natural edge or live edge wood bowl
Turning a maple live edge or natural edge wood bowl.

So, up to this point I have one coat of salad bowl finish over the bare wood. I think for the live edge bowl, I’ll end up with at least 3 coats of “salad bowl finsh” and then, it will be ready for a Christmas Gift!!!++++++

Natural Edge Bowl Redone

Looking back, my biggest mistake was the way I attached the bowl blank to the lathe. I used a faceplate on the flat surface of the log. I should have used the worm screw and mounted the log with the bark facing the lathe motor and attached with the worm screw. Or, I could have flattened out a spot to attach a smaller faceplate to the bark side of the log. Or, I might have been able to use a forstner bit to drill a recess for the Nova Chuck in the bark side.

How to turn a natural edge wood bowl and mount on a faceplate
Turning a natural edge wood bowl, mounting on wood lathe the Wrong WAY!

Once attached I could turn between centers and cut a tenon or recess on the flat side of the log. Come to think of it, I probably should have just drilled a 2″ recess on the flat side and mounted it in the chuck and that would have been the bottom of the bowl.

I guess there are many different ways to approach a project, you need to do what works for you. Do what you feel safe with and then experiment a little!

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How to Sharpen A Parting Tool For Woodturning

Different Methods of How
To Sharpen Your
Woodturning Parting Tool

As a woodturner you need to know how to sharpen your woodturning tools. It can be a bit intimidating at first but after some practice, you’ll get the hang of it. I found a couple of good videos that talk about sharpening your parting tool and thought it might help you get the best use of your thick or thin parting tool.

Sorby Parting Tool for WoodturnersI jokingly but seriously talk about my Chinese Tools, my first set of woodturning tools. I’m glad I purchased them now because I used them to help learn how to sharpen woodturning tools. The fact is, you grind down a lot of steel before you become very effective when sharpening your woodturning tools and, might as well use up cheap steel instead of a $100 woodturning gouge.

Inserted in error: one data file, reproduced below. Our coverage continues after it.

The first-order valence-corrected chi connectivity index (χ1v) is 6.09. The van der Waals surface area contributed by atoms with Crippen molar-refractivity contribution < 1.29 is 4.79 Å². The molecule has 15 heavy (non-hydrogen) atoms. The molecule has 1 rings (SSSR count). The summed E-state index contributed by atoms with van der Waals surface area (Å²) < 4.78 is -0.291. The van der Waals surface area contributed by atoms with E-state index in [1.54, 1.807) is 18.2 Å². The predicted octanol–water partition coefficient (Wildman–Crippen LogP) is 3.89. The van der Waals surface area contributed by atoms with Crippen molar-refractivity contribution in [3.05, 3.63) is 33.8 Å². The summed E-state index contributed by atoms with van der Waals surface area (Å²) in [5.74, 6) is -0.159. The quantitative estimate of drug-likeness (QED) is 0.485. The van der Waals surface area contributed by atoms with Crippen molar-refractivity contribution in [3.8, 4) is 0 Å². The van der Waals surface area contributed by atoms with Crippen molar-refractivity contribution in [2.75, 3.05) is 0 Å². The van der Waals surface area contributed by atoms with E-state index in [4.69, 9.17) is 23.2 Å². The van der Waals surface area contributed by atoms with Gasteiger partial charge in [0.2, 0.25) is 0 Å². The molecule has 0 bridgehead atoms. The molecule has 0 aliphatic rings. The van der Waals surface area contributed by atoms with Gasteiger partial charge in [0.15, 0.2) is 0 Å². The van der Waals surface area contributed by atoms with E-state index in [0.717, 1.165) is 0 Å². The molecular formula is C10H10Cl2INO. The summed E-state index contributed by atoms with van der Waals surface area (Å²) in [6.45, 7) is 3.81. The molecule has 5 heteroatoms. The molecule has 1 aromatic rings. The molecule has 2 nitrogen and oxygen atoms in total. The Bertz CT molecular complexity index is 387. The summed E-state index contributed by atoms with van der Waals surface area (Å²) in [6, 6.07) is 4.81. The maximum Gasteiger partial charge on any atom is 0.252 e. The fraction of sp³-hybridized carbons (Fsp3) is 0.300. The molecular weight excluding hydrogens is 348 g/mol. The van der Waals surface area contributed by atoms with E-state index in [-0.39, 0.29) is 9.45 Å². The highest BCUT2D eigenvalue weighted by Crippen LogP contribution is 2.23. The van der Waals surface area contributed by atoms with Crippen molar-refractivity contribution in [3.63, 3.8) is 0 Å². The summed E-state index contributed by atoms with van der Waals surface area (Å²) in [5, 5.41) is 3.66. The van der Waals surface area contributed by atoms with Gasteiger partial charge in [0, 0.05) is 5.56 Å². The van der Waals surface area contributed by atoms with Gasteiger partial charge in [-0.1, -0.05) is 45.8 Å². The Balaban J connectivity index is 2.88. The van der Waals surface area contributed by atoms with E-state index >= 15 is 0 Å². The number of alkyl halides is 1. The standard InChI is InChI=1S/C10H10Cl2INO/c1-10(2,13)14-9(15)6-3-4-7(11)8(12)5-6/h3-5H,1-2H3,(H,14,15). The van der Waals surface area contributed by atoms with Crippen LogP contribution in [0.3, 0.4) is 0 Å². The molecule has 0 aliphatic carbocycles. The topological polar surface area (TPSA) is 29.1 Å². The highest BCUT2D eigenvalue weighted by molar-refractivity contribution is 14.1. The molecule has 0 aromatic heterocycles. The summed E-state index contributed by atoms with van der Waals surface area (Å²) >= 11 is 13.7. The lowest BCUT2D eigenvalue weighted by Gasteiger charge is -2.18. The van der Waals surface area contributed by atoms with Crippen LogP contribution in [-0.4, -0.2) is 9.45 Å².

I found this video by Sam Angelo, he has some excellent advice on how to sharpen your parting tools and spends a few minutes showing us. I really enjoy Sam’s teaching and will share his material where appropiate. In other words, sometimes its hard to find what you need on youtube, I hope to create categories on my blog that will help you to quickly find the information you need regarding woodturning. I find it difficult myself to find the information I need, for instance, I watched some of Cap’n Eddie’s videos on sharpening and I know I saw a video on sharpening and making a parting tool ….but I can’t find it. So, my webdesign and seo experience will help me with my passion, woodturning, and help you by making the information you need regarding woodturning easy to find.

I recently wrote an article and made a video on how to make a parting tool for woodturning from a sawzall (reciprocating saw) blade, what I did not cover was how to sharpen the parting tool. Sam does a better job than I, it’s really very simple but will greatly increase the efficiency of your parting tool.

Maybe you don’t want to make a parting tool. I have purchased Sorby Woodturning Tools and they are of very high quality. You can purchase the one below for under $30 and if you purchase through that link I will make a small commission…. really small commission, but that’s how I pay for keeping my website up and the tools I need to keep it going. So I appreciate your help!


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Make Your Own Parting Tool For Woodturning

How to Make a Parting Tool
From A Sawzall Blade

I really enjoy making my own woodturning tools, if for any reason, just to see if I can do it! So I thought I would make my own parting tool for woodturning.

I’ve made a couple of turning tools with carbide cutters, and some with HSS cutting blanks, all turned out to be very useful. It’s very rewarding for me to make my own tools…. although, there’s nothing like an expensive bowl gouge made with the best metal and sharpened properly.

I had a parting tool with my cheap set of chinese tools. It was about 1/4″ wide and works well, even if I have to sharpen it often. But I needed a thin parting tool for my woodturning projects and something that I could hold in my hand. I was looking for a parting tool with a 1/16″ to 1/8″ blade and found a couple out there costing anywhere between 20 and $30 dollars.

Sorby Parting Tool

Sorby makes a really nice parting tool and I probably would have purchased it if I didn’t get the urge to make my own parting tool. I remember watching a capt’n eddie video about making a parting tool http://www.woodturningbasics.com/make-your-own-parting-tool-diy-parting-tool-plans/ so I thought I would try it mysyelf.

DIY Parting Tool Marterials